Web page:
With the digital platform Elles font la culture, the French Ministry of Culture intends to help women and gender minorities develop their careers.
While they are the majority in photography school (68% between 2018 and 2020), women photographers tend to disappear afterwards (38% of French photographers are women). For Laurie Chapotte, co-leader of the Ministry of Culture’s Digital Workshop and a member of the Elles font la culture team, “there is a real knot around the age of thirty, often linked to motherhood, at which point we see a dropout on the part of women.”
In order to combat this withdrawal and keep women in the profession, the Ministry of Culture and the Digital Workshop launched the digital platform Elles font la culture in January 2021, whose five members are working to determine appropriate solutions. Initially a survey was conducted among photographers, galleries, institutions and associations in order to define the problems encountered by women photographers but also the solutions already in place, notably thanks to the association Filles de la Photo and the collective La Part des Femmes, which have been actively working on this subject for several years.
The difficulties identified are varied, as Sarah Witt, in charge of deployment for Elles font la culture, points out: “the user clubs we organized highlighted several problems, related to precariousness, isolation, low visibility of opportunities, lack of legitimacy due to the absence of female role models in important positions, lack of technical and professional resources when leaving school, as well as gender-based violence and harassment.
Based on these findings, several initial digital tools were developed, some still in the testing phase. A Resources page with several articles and videos provides advice for the daily life of a woman photographer, whether it is time management during motherhood, pricing, organizing a first exhibition or joining a collective. A list of grants, calls for projects and residencies offered in France has also been put online, allowing a better visibility of available support.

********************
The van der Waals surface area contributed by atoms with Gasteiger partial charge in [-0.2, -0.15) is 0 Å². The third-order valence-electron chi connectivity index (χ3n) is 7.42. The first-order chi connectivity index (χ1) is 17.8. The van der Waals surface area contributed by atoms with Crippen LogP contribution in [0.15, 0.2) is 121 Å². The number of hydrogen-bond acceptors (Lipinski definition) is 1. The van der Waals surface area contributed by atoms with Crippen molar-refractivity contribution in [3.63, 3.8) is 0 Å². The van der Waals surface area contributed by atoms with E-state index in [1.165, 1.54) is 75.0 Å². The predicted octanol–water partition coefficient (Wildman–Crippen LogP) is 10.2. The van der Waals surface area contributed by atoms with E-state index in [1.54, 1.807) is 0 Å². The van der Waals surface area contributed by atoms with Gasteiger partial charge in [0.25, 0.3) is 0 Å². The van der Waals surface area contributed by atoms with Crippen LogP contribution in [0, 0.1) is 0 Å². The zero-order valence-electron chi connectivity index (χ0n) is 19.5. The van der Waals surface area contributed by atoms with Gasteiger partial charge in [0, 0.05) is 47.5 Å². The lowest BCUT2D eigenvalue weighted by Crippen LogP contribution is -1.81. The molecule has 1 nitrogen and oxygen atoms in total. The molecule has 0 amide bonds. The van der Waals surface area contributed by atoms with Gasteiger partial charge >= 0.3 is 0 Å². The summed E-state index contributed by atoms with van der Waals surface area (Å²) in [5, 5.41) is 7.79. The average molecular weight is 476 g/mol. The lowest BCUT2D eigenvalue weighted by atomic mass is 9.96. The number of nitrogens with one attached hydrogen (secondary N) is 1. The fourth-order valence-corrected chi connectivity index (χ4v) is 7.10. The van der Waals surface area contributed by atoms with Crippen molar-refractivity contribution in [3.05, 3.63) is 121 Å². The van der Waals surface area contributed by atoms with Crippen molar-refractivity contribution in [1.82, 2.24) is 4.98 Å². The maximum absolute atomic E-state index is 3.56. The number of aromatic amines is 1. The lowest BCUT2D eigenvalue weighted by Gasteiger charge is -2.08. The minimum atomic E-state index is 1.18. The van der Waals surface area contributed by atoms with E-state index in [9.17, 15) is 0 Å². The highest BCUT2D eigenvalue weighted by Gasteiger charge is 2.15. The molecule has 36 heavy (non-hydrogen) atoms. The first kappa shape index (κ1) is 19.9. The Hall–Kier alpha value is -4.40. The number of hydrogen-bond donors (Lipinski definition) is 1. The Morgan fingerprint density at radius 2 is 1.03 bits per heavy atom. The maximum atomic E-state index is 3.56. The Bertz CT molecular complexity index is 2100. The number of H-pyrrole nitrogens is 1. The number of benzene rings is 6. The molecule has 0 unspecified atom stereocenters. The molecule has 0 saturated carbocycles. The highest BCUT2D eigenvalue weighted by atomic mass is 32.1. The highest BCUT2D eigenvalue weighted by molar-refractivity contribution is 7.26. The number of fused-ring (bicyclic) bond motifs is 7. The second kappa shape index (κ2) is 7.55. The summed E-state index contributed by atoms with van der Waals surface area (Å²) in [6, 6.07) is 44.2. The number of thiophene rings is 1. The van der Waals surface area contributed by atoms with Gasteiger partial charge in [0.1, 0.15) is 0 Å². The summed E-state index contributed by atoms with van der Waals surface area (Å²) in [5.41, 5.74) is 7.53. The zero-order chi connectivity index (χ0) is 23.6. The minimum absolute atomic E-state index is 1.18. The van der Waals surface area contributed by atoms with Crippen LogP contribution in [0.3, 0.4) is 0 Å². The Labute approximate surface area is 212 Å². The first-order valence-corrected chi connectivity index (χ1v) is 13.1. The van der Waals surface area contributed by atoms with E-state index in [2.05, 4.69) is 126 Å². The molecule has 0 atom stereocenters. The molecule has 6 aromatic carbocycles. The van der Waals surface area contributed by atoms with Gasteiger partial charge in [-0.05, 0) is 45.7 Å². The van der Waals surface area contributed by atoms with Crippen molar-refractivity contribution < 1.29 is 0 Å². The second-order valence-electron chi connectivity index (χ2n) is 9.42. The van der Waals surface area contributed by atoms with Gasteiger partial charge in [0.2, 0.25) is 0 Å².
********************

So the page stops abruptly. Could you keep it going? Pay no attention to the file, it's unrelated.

In order to encourage mutual aid and to reinforce the link between women photographers, portfolio readings are proposed. Time for exchange has also been organized through webinars and online conferences. The topics covered range from the legal and accounting options available to the status of photographer to the behind-the-scenes of fashion photography, including explanations on how to put together an application. Sample applications have been gathered in an online library, accessible to all.
The first feedbacks encourage the members of Elles font la culture to continue on this path of digital tools that facilitate the process. Nevertheless, the question of the institutions’ share arises. The structures that host and exhibit these photographers must also take a step towards more parity. To challenge them, the platform of the ministry has designed a parity index which Chloé Witt and Laurie Chapotte have “great hope that it will move things.” Recently published, it indicates for now the proportion of women in management positions and photographers exposed. Their incubators hope to get more details on the organizational charts to make it more accurate.
By setting up this efficient platform, the Ministry of Culture is betting on digital technology to make the profession less permeable. Will the mentalities follow, we hope so. In any case, Elles font la culture seems to have proven itself on the side of women photographers. The wish of its creators is to expand to other professions.